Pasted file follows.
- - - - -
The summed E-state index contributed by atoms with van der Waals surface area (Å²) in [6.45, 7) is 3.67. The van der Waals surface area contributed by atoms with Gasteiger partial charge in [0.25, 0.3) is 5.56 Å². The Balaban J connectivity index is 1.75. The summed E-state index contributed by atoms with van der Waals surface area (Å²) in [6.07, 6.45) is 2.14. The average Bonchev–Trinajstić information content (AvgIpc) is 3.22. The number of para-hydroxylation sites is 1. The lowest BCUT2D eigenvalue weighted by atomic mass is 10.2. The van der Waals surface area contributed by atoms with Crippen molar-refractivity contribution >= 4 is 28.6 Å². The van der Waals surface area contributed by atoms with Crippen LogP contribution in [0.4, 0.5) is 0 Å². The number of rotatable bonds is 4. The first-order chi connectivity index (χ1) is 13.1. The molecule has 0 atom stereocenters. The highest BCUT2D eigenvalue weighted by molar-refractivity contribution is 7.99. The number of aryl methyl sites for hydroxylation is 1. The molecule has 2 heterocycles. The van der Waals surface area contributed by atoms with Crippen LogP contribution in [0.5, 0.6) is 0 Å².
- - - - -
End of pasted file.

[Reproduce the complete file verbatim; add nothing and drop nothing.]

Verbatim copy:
The summed E-state index contributed by atoms with van der Waals surface area (Å²) in [6.45, 7) is 3.67. The van der Waals surface area contributed by atoms with Gasteiger partial charge in [0.25, 0.3) is 5.56 Å². The Balaban J connectivity index is 1.75. The summed E-state index contributed by atoms with van der Waals surface area (Å²) in [6.07, 6.45) is 2.14. The average Bonchev–Trinajstić information content (AvgIpc) is 3.22. The number of para-hydroxylation sites is 1. The lowest BCUT2D eigenvalue weighted by atomic mass is 10.2. The van der Waals surface area contributed by atoms with Crippen molar-refractivity contribution >= 4 is 28.6 Å². The van der Waals surface area contributed by atoms with Crippen LogP contribution in [0.4, 0.5) is 0 Å². The number of rotatable bonds is 4. The first-order chi connectivity index (χ1) is 13.1. The molecule has 0 atom stereocenters. The highest BCUT2D eigenvalue weighted by molar-refractivity contribution is 7.99. The number of aryl methyl sites for hydroxylation is 1. The molecule has 2 heterocycles. The van der Waals surface area contributed by atoms with Crippen LogP contribution in [0.5, 0.6) is 0 Å².